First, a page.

And I’ve had a lifelong love of the sea, which is why I chose to live so close to it.

    I had a similar “sea change”, Chris, when I did my last (and probably final) kit upgrade – ditching practically all the other cameras, to re-equip with Nikon’s D850 and D500. And the D500 is now one of my favourite toys! Everything has its purpose, but the D500 has several. First – it’s smaller, lighter, and any FF lens plugged in gains a 50% boost in reach. Second – it has fast AF, which makes it great for wild life shots or pet photography – and I’m sure it would parallel your Olympus 4/3.

    So I have a fair understanding of the magic you must feel, leaving heavier gear at home and shooting with the Olympus.

    For the moment, Olympus and Nikon seem to be safe enough. A bit precarious perhaps – but for my part, I’m never going to outlive the remaining unused shutter clicks on both Nikons, even if Nikon does leave this world to wait for us all at the Rainbow Bridge, with all the other dogs we’ve had in our lives.

    And as to colours – what is the point in being the same as everyone else? – your shots have a special magic, and should cause gasps of envy wherever you show them!

    As to “how long in post” – as a result of something Pascal said a while back, I’ve been trying out various post processing programs for quite a while. Some are now basic to my production line – others fill in an odd blank here or there – and the old faithfuls, Photoshop and Lightroom, have been relegated to fairly minor roles.

    Which means each shot is a labour of love. And because of the differences between what our sensors CAN capture, and what digital processing and printing can do with the result, I sometimes have to abandon any attempt at being “life life” in favour of going the “artistic licence” route to get a result which is, at the very least, acceptable. “Perfect” is quite often too damn hard, or completely and utterly impossible! – we have to fly with 3 colours in cam and 3 at the printer (plus or minus various shades of grey), and to produce ALL the colours and ALL the tones from something line 7 trillion colours in real life, and infinite shifts in tonality, is simply never going to happen in our lifetimes. Surrogates that grab the eye are the best we can possibly hope for.

    • Chris Stump says:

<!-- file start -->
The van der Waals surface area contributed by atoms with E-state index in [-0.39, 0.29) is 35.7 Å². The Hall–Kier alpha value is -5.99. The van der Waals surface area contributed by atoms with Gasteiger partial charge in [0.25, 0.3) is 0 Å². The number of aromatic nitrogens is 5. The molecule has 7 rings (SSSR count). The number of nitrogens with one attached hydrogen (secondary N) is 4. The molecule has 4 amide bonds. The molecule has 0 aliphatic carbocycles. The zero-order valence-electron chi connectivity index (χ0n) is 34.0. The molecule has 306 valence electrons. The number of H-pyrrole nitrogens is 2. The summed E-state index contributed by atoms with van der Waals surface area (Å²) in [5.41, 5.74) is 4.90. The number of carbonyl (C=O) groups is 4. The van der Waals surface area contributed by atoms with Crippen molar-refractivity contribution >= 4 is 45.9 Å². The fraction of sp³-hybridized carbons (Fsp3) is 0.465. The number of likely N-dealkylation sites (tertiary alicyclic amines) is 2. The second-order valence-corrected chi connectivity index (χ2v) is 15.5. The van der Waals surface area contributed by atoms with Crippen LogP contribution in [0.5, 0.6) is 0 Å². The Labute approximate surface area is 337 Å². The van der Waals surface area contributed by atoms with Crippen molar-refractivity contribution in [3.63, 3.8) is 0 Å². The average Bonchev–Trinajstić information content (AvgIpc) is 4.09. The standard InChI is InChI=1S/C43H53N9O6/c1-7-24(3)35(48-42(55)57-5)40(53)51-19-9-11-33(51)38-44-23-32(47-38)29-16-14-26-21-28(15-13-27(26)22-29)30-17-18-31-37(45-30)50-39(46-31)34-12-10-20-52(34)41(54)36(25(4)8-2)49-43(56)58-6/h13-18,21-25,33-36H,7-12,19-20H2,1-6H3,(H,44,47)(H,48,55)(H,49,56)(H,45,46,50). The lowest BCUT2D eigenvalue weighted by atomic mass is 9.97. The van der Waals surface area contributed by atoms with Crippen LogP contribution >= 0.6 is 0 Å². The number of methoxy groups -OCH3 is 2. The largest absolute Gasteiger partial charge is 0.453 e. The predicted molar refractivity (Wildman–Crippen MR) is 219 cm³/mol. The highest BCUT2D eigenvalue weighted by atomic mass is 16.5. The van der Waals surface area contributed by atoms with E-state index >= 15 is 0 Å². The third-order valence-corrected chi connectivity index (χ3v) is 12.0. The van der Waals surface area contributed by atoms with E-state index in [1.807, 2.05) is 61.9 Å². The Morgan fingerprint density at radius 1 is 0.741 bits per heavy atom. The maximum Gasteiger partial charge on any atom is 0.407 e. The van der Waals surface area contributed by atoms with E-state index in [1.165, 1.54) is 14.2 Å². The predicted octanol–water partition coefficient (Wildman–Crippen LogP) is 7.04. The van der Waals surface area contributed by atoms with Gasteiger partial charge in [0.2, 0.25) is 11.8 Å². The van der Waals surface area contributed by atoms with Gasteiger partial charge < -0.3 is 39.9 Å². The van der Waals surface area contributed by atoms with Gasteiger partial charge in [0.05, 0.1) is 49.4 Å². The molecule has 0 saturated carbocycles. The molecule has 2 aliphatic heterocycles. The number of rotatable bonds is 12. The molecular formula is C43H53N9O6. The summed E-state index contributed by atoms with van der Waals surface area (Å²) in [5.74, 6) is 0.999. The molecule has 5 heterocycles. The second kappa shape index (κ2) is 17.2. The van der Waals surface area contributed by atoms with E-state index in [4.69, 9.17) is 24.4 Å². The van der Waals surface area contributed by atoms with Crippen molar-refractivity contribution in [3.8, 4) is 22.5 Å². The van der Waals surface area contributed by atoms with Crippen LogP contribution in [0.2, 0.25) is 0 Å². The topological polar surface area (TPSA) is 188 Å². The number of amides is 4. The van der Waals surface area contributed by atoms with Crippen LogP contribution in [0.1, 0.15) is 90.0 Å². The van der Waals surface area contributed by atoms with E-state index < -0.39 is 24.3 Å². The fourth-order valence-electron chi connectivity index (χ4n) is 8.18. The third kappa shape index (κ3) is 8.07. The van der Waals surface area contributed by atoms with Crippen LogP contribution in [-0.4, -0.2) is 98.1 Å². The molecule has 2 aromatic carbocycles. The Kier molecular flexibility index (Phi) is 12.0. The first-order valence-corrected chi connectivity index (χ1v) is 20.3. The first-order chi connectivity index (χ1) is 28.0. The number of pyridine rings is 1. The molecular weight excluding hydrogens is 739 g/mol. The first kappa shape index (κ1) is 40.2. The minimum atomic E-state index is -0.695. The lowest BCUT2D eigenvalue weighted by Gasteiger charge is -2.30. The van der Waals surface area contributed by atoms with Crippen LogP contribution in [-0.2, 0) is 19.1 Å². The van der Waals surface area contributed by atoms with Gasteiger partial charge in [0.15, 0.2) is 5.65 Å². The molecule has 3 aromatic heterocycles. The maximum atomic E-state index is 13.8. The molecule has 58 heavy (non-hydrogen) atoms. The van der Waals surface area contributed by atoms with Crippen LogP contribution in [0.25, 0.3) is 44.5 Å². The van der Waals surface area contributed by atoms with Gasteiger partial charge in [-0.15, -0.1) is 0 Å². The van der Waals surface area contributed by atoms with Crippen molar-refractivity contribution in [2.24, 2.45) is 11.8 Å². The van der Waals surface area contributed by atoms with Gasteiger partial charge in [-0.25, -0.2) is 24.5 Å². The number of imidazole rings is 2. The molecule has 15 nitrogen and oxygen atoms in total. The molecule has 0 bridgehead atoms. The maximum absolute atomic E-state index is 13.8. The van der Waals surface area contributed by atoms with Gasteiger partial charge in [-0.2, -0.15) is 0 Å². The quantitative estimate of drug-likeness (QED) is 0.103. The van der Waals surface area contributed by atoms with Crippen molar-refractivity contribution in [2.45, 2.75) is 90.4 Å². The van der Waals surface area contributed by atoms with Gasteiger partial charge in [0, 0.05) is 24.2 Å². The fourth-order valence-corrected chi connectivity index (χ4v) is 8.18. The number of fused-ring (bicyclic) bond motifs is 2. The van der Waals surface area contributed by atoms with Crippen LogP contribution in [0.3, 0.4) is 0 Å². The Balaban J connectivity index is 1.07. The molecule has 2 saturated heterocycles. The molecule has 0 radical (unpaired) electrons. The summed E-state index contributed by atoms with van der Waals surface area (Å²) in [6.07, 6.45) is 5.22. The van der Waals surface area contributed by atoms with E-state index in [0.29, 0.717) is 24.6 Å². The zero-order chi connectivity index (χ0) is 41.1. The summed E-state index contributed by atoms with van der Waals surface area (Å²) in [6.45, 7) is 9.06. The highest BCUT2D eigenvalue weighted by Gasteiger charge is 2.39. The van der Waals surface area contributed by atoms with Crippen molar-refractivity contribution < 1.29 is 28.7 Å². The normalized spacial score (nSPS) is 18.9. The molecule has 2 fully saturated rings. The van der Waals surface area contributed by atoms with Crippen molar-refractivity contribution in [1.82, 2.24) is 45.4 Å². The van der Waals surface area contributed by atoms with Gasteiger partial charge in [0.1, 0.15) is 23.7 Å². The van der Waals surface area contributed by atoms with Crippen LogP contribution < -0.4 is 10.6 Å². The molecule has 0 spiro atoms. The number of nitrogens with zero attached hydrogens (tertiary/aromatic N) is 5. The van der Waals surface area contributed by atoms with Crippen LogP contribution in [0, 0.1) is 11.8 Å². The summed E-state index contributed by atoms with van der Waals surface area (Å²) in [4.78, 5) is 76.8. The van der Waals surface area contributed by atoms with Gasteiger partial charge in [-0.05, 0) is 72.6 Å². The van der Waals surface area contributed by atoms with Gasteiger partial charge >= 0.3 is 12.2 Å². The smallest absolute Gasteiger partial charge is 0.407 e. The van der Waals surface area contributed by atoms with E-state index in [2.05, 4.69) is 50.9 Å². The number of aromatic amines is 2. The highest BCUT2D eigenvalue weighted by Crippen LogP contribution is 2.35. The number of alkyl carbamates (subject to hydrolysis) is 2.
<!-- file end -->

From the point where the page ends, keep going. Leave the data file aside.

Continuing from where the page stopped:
Thanks Pete!
      Yes, I really have enjoyed the smaller, lighter kit. And I agree that the new bodies will out-live me most likely…and if not, the lenses [which most of us think of as what you’re really buying when you choose a system] will work on whatever m43 bodies are still available.
      Love your thoughts on the colors, as well as ‘how long in post’. Assume you’re working in, or have tried, CaptureOne? Seems like a big job to convert over from LR, but may be well worth it. So far, so good with LR…and these images really do print well.
      Western Australia sounds lovely. Hope to visit someday!

  • PaulB says:


    This is a stellar set of images and I also like the color rendition you have achieved. I really liked how your images stand out and the light range you captured. My opinion is this is due to the combination of IBIS, an open aperture, and using a polarizing filter.

    I have very nearly the same kit you were using, the difference being I have the Pana-Leica 100-400 lens for my G9. I have been toying with the idea of always using a polarizer on all my lenses, and I think you have convinced me to do it.

    My G9 has become my workhorse camera, as well as my travel camera. After several months of using it, I gave up my Sony A7II. It could easily push my Leica M9 to second status for street work, and has for most other subjects. The Leica has its own vibe. . But the G9 does so many things quite well

    • Chris Stump says:

      Hi Paul!

      Thanks for the kind words on the images. A major factor in choosing the Lumix platform was their partnership with Leica glass, and I attribute much of the success here to the lenses.

      I’ve been salivating over reviews of your 100-400mm…I used to shoot a lot of surfers, and that lens would have absolutely killed. [David Thorpe has a great review of it on YouTube, btw]

      Also on my short list is the 12mm f1.4, and of course the new 10-25mm f1.7…holy smokes. Don’t ‘need’ any of the three, but that’s not the point, is it?

      My experience with filters could fill another article, but suffice to say that I use [exclusively B+W] polarizers on every lens I have, at all times.

      I don’t know how rare an opinion mine is, but I suspect it is a little. I stood behind a camera store counter for 15 yrs earnestly recommending $10 ‘skylight’ filters for every lens. Oh how much damage I did. They’re horrible for your images…I’ve done the tests.

      I hope St Peter will overlook this when I’m at the pearly gates. 🙂


      • PaulB says:


        I am a lens (and camera) junkie! So, lets not bring “need” into the conversation. Now “cool” and “unique” are subjects to expand upon,